I’m a fan of Trader Joe’s, so that’s where I got my toppings. I like their chickenless strips because they’re an easy protein to work with, and they take on whatever flavor you sautée them in. I used Frank’s Red Hot this time. Philip suggested that I brush the dough with olive oil before saucing it, and that turned out to be a good idea. I love TJ’s red and green Thai curries, so I used the green curry for the sauce. I put some cheese on top, and I was ready to go.

The final challenge to pizza making is getting the pizza from the peel on which you’ve prepared it onto the hot stone. Pizza doesn’t like to slide. The dough likes to pull back. The ingredients like to get in the way. This part of pizza-making will take me years to master, but they’ll be fun and yummy years I’m sure. For now, the marked “left shift” of ingredients in the picture above is testament to my novice status as a pizza maker.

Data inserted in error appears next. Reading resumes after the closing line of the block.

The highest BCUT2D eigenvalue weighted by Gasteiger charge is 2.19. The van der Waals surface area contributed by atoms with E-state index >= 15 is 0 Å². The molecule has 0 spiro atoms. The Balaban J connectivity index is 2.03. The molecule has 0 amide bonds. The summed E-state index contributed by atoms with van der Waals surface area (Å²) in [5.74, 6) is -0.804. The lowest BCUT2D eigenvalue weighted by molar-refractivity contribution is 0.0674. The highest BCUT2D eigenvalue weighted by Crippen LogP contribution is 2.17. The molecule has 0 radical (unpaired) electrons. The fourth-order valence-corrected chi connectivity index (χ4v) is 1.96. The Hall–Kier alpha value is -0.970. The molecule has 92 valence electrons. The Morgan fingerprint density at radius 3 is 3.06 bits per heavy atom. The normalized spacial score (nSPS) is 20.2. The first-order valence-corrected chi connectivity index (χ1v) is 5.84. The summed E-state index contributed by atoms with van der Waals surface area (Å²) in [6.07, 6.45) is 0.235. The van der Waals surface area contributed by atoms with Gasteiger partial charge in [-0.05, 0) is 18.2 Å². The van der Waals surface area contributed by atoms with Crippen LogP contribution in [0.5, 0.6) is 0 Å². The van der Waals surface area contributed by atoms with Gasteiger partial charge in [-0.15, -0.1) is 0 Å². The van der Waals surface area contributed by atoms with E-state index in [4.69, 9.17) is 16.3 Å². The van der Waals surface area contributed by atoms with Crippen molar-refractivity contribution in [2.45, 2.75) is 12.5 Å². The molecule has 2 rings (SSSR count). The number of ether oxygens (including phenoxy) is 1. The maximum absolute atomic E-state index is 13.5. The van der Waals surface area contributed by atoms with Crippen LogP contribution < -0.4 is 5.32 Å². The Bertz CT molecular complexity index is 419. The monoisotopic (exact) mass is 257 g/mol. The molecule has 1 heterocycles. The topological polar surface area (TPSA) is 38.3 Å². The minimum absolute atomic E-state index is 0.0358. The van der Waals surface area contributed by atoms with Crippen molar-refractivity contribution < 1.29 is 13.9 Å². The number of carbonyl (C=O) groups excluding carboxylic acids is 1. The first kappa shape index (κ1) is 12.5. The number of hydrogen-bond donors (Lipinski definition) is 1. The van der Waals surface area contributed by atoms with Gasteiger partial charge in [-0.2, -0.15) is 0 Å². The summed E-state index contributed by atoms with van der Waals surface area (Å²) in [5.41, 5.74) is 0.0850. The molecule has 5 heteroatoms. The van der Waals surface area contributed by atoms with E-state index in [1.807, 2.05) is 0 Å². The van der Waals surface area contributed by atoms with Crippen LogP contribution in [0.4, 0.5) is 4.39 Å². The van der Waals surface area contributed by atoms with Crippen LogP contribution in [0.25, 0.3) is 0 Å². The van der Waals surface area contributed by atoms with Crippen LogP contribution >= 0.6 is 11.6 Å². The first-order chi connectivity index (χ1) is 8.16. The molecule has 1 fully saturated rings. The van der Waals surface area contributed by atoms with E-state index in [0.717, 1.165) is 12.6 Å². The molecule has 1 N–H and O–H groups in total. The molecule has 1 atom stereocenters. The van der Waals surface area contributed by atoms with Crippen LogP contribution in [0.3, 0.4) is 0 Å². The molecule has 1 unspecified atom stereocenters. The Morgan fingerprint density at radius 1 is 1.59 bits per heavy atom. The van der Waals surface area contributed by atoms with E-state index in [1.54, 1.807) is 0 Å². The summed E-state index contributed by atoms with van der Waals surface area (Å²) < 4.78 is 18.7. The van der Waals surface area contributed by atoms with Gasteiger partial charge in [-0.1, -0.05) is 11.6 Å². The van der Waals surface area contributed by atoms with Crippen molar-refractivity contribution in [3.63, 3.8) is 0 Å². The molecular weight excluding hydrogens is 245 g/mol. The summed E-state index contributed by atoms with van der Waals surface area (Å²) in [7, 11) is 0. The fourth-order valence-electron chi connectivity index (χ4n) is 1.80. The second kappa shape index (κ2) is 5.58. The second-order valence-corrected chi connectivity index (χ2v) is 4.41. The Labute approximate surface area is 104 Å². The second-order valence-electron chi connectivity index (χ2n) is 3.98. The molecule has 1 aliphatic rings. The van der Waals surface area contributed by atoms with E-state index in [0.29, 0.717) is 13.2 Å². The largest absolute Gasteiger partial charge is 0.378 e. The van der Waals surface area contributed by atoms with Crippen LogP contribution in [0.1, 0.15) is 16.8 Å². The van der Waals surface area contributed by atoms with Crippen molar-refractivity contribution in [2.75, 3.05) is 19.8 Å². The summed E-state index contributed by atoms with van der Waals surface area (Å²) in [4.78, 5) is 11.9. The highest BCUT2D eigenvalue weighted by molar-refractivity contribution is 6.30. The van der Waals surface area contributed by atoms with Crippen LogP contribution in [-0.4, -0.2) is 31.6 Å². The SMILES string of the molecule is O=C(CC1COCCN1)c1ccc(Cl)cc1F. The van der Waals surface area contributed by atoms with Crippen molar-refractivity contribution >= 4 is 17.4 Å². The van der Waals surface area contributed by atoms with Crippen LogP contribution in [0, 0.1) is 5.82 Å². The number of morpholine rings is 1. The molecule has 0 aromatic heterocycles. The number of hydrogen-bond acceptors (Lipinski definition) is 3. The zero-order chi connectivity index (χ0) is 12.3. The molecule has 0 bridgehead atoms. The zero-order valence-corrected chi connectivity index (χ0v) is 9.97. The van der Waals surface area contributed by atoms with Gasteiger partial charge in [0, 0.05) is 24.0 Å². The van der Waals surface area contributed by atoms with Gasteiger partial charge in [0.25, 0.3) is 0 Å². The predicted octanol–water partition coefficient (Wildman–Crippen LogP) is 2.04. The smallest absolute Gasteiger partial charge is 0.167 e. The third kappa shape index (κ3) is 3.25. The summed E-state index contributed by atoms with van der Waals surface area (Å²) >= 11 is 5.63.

Chilaquiles in Guajillo Sauce

This was the first of ten new dishes I made for my 2015 Resolution.

IMG 0274

I’ve made chilaquiles in homemade green salsa before, and I like them very much, so I wanted to try a different sauce. I decided on a red salsa, made with guajillo (wah-HEE-yo) peppers.

I started with this recipe for the guajillo sauce.

If you’re going to use the sauce for chilaquiles, you can simplify the recipe by putting all of the broth into the blender then running the result through the strainer. Skip the bit with the medium-sized pot to thicken. Add epazote if you can.

To complete the chilaquiles, put 2 tablespoons of vegetable oil into a cast iron skillet, heat the oil at medium-high, and pour in the sauce. Once the sauce is bubbling, reduce the heat to medium, and add tons of tortilla chips. Pretty much fill the pan. Stir until the chips are coated with sauce. Eventually, the chips will saturate and sop up all of the remaining sauce. When they’re nearly done, reduce the heat to low and prepare to serve.

I recommend topping with grated cotija cheese (queso cotija) and Mexican sour cream (crema Mexicana). Yum!

Cloud Atlas

Cloud Atlas by David Mitchell is one of my all-time favorite fiction reads. I’m going to start with a mild spoiler about the structure, so if you hate spoilers: stop reading, grab a copy, and enjoy.